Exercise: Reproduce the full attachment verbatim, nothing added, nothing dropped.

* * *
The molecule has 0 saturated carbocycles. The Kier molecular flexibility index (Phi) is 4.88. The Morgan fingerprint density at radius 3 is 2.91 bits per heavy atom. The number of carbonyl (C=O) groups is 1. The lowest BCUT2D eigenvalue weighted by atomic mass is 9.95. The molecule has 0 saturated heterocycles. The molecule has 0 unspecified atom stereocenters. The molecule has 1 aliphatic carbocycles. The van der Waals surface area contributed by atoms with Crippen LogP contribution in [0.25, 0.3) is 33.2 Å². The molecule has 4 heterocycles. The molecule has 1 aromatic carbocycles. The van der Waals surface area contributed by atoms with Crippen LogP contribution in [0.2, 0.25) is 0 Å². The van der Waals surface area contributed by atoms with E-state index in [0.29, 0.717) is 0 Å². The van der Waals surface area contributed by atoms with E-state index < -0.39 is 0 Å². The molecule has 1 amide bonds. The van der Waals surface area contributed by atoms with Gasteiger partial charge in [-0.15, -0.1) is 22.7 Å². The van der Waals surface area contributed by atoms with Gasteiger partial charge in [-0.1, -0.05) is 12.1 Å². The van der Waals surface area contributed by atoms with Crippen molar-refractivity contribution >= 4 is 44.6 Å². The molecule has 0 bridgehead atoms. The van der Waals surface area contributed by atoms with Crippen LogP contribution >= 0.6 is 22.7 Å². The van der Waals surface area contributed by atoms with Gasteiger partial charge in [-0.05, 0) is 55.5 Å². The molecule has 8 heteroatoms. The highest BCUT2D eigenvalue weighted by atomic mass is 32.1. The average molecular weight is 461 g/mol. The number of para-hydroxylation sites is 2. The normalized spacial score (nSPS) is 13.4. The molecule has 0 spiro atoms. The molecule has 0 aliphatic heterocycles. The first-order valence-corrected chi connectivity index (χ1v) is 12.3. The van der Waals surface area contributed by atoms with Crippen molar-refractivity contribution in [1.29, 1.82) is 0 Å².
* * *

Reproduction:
The molecule has 0 saturated carbocycles. The Kier molecular flexibility index (Phi) is 4.88. The Morgan fingerprint density at radius 3 is 2.91 bits per heavy atom. The number of carbonyl (C=O) groups is 1. The lowest BCUT2D eigenvalue weighted by atomic mass is 9.95. The molecule has 0 saturated heterocycles. The molecule has 0 unspecified atom stereocenters. The molecule has 1 aliphatic carbocycles. The van der Waals surface area contributed by atoms with Crippen LogP contribution in [0.25, 0.3) is 33.2 Å². The molecule has 4 heterocycles. The molecule has 1 aromatic carbocycles. The van der Waals surface area contributed by atoms with Crippen LogP contribution in [0.2, 0.25) is 0 Å². The van der Waals surface area contributed by atoms with E-state index in [0.29, 0.717) is 0 Å². The van der Waals surface area contributed by atoms with E-state index < -0.39 is 0 Å². The molecule has 1 amide bonds. The van der Waals surface area contributed by atoms with Gasteiger partial charge in [-0.15, -0.1) is 22.7 Å². The van der Waals surface area contributed by atoms with Gasteiger partial charge in [-0.1, -0.05) is 12.1 Å². The van der Waals surface area contributed by atoms with Crippen molar-refractivity contribution >= 4 is 44.6 Å². The molecule has 0 bridgehead atoms. The van der Waals surface area contributed by atoms with Crippen LogP contribution >= 0.6 is 22.7 Å². The van der Waals surface area contributed by atoms with Gasteiger partial charge in [-0.05, 0) is 55.5 Å². The molecule has 8 heteroatoms. The highest BCUT2D eigenvalue weighted by atomic mass is 32.1. The average molecular weight is 461 g/mol. The number of para-hydroxylation sites is 2. The normalized spacial score (nSPS) is 13.4. The molecule has 0 spiro atoms. The molecule has 0 aliphatic heterocycles. The first-order valence-corrected chi connectivity index (χ1v) is 12.3. The van der Waals surface area contributed by atoms with Crippen molar-refractivity contribution in [1.29, 1.82) is 0 Å².